Photoallergic reactions develop in only a minority of individuals exposed to the compound and light; they are less prevalent than phototoxic skin reactions. The amount of drug required to elicit photoallergic reactions is considerably smaller than that required for phototoxic reactions. Moreover, photoallergic reactions, as shown in the image below, are a form of cell-mediated immunity; their onset often is delayed by as long as 24-72 hours after exposure to the drug and light. By contrast, phototoxic responses often occur within minutes or hours of light exposure.

Photoallergic reaction. Photoallergic reaction.
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Pathophysiology

Phototoxicity

Phototoxic reactions result from direct damage to tissue caused by a photoactivated compound. Many compounds have the potential to cause phototoxicity. Most have at least one resonating double bond or an aromatic ring that can absorb radiant energy. Most compounds are activated by wavelengths within the UV-A (320-400 nm) range, although some compounds have a peak absorption within the UV-B or visible range.

In most instances, photoactivation of a compound results in the excitation of electrons from the stable singlet state to an excited triplet state. As excited-state electrons return to a more stable configuration, they transfer their energy to oxygen, leading to the formation of reactive oxygen intermediates. Reactive oxygen intermediates such as an oxygen singlet, superoxide anion, and hydrogen peroxide damage cell membranes and DNA. Signal transduction pathways that lead to the production of proinflammatory cytokines and arachidonic acid metabolites are also activated. The result is an inflammatory response that has the clinical appearance of an exaggerated sunburn reaction.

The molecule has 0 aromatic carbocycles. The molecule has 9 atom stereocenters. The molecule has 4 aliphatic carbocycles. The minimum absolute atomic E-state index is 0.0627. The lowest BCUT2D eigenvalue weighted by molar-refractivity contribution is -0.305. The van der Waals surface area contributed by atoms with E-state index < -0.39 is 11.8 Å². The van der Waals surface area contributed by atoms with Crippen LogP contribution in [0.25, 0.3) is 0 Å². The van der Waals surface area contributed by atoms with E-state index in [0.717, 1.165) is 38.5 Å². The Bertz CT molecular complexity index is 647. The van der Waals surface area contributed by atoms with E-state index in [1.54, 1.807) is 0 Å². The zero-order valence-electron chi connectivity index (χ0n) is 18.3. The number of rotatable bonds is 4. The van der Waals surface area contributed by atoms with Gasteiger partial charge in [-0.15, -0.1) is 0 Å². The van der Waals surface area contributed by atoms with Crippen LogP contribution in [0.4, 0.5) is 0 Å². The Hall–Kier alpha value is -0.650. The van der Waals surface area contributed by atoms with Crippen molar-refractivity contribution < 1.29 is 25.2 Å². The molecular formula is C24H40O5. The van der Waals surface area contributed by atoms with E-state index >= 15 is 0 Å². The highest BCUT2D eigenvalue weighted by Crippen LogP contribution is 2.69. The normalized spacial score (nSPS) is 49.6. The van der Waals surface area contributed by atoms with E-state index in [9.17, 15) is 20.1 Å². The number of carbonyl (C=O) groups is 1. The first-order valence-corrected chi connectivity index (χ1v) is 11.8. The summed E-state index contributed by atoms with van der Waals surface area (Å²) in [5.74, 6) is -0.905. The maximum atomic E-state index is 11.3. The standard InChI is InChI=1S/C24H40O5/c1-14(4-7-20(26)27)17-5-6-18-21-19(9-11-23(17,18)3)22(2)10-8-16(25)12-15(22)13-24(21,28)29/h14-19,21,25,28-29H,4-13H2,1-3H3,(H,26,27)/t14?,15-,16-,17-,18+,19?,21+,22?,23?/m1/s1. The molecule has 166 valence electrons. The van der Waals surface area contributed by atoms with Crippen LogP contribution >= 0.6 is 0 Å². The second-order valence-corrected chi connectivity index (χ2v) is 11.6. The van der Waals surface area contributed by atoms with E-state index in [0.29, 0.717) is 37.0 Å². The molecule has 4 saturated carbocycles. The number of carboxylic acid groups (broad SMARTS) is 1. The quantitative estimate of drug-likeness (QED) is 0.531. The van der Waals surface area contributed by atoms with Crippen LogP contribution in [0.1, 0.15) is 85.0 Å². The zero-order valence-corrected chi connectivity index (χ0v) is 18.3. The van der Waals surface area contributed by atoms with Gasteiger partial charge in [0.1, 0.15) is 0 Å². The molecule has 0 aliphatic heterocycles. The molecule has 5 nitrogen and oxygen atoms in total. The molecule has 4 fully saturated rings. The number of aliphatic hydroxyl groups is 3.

The exception to this mechanism of drug-induced phototoxicity is psoralen-induced phototoxicity. Psoralens intercalate within DNA, forming monofunctional adducts. Exposure to UV-A radiation produces bifunctional adducts within DNA. Exactly how bifunctional adducts cause photosensitivity is unknown.

Photoallergic reactions

Photoallergic reactions are cell-mediated immune responses in which the antigen is a light-activated drug. Photoactivation results in the development of a metabolite that can bind to protein carriers in the skin to form a complete antigen. The reaction then proceeds exactly as other cell-mediated immune responses do. Specifically, Langerhans cells and other antigen-presenting cells take up the antigen and then migrate to regional lymph nodes. In those locations, the Langerhans cells present the photoallergen to T lymphocytes that express antigen-specific receptors. The T cells become activated and proliferate, and they return to the site of photoallergen deposition. In the skin, the T cells orchestrate an inflammatory response that usually has an eczematous morphology if the photoallergen is applied topically or the characteristics of a drug eruption if the photoallergen is administered systemically.